17.1 Introduction to Buffers
A buffer is logically just a Lisp object that holds some text.
In this, it is like a string, but a buffer is optimized for
frequent insertion and deletion, while a string is not. Furthermore:
- Buffers are permanent objects, i.e. once you create them, they
remain around, and need to be explicitly deleted before they go away.
- Each buffer has a unique name, which is a string. Buffers are
normally referred to by name. In this respect, they are like
- Buffers have a default insertion position, called point.
Inserting text (unless you explicitly give a position) goes at point,
and moves point forward past the text. This is what is going on when
you type text into Emacs.
- Buffers have lots of extra properties associated with them.
- Buffers can be displayed. What this means is that there
exist a number of windows, which are objects that correspond
to some visible section of your display, and each window has
an associated buffer, and the current contents of the buffer
are shown in that section of the display. The redisplay mechanism
(which takes care of doing this) knows how to look at the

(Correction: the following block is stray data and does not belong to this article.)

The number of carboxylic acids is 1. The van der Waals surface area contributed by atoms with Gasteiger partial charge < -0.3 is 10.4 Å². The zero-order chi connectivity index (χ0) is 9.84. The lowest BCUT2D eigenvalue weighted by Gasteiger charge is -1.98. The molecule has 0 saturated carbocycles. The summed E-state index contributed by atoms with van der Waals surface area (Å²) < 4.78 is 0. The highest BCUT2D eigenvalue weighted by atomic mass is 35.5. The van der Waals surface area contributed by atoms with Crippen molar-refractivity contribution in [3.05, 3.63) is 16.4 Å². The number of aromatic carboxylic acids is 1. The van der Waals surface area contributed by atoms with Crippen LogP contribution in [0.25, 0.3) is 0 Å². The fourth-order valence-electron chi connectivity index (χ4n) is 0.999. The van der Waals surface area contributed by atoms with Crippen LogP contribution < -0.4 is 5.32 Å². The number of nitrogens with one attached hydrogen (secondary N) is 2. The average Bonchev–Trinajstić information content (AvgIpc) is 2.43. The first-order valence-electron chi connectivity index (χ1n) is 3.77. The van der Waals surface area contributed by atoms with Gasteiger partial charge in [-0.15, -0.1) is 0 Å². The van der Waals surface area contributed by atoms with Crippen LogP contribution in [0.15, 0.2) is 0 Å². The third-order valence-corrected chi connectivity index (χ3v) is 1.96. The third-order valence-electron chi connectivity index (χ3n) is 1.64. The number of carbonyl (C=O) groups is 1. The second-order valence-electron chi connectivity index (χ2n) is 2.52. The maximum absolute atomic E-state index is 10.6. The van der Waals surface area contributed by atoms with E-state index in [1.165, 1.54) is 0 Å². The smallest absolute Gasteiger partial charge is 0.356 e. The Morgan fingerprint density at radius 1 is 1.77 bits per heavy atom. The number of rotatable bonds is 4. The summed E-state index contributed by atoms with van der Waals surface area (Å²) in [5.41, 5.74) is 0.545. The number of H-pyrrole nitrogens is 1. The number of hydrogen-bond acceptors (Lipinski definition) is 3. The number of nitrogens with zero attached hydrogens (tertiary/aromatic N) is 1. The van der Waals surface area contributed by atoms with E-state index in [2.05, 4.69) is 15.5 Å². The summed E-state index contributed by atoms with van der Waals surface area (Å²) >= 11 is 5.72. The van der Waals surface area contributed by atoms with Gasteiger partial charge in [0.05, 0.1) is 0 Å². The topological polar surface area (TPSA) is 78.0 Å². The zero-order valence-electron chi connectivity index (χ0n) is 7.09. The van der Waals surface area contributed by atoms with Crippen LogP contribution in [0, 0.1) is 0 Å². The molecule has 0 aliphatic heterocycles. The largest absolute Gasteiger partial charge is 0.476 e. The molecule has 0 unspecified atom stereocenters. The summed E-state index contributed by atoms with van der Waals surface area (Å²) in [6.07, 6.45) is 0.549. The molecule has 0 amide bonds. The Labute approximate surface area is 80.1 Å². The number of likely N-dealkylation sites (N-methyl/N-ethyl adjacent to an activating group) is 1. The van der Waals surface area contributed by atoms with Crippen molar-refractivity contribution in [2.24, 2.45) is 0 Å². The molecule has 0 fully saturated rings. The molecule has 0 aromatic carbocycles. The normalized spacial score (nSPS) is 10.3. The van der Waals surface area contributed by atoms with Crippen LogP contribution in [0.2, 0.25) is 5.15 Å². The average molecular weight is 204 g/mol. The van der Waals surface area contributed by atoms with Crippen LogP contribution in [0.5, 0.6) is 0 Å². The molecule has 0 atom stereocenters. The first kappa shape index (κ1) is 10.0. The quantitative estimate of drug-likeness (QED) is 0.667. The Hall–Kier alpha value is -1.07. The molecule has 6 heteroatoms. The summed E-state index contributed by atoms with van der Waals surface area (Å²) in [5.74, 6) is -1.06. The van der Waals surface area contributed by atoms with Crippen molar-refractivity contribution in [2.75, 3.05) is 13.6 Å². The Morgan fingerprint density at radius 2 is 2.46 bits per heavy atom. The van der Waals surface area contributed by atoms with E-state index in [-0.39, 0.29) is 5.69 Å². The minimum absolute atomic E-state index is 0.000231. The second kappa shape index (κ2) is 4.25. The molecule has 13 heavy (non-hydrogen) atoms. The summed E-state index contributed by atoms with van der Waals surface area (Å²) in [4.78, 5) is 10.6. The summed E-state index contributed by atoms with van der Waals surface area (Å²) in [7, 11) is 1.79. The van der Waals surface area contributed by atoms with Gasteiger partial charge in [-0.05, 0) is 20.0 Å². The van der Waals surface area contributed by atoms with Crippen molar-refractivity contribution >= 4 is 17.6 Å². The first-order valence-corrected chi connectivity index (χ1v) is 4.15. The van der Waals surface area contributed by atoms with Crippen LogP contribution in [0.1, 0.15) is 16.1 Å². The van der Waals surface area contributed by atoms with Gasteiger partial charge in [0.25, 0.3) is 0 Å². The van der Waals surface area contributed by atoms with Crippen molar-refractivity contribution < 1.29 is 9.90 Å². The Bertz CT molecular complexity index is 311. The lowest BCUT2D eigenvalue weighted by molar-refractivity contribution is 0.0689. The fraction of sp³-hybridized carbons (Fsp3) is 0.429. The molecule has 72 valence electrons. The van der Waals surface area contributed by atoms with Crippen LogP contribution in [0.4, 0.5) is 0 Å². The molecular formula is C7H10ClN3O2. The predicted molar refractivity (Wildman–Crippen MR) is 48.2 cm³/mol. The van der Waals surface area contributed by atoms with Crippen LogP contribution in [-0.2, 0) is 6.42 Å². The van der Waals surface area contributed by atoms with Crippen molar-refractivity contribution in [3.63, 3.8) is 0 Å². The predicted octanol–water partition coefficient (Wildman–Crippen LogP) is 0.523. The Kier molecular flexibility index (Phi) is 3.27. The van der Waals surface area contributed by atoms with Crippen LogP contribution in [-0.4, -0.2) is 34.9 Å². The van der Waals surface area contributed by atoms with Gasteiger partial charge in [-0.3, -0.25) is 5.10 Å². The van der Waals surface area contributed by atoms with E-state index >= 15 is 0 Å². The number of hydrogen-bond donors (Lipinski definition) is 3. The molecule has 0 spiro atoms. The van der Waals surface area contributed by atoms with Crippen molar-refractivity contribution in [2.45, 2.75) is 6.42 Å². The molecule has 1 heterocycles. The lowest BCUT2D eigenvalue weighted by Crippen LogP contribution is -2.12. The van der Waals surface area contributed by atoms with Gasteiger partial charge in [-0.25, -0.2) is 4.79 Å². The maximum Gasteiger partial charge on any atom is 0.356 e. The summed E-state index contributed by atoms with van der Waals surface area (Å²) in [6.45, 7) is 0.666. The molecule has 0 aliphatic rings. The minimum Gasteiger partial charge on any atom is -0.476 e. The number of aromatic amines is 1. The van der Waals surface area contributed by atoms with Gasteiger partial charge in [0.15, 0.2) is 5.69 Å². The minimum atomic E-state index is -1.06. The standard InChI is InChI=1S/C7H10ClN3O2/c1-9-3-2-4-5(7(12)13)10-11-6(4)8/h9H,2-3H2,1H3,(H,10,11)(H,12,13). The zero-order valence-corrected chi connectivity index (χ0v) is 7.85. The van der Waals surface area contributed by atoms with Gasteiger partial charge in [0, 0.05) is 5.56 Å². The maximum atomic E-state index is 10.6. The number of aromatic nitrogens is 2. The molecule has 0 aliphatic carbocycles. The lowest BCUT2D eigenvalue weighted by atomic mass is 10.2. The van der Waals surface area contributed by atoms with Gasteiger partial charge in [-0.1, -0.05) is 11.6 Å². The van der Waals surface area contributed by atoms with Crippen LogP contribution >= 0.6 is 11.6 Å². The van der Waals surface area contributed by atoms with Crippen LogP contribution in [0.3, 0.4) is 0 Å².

text of a buffer and come up with some reasonable way of displaying
this. Many of the properties of a buffer control how the
buffer’s text is displayed.
- One buffer is distinguished and called the current buffer. It is
stored in the variable
current_buffer. Buffer operations operate
on this buffer by default. When you are typing text into a buffer, the
buffer you are typing into is always
to a different window changes the current buffer. Note that Lisp code
can temporarily change the current buffer using
enclosed in a
save-excursion so that the former current buffer
gets restored when the code is finished). However, calling
set-buffer will NOT cause a permanent change in the current
buffer. The reason for this is that the top-level event loop sets
current_buffer to the buffer of the selected window, each time
it finishes executing a user command.
Make sure you understand the distinction between current buffer
and buffer of the selected window, and the distinction between
point of the current buffer and window-point of the selected
window. (This latter distinction is explained in detail in the section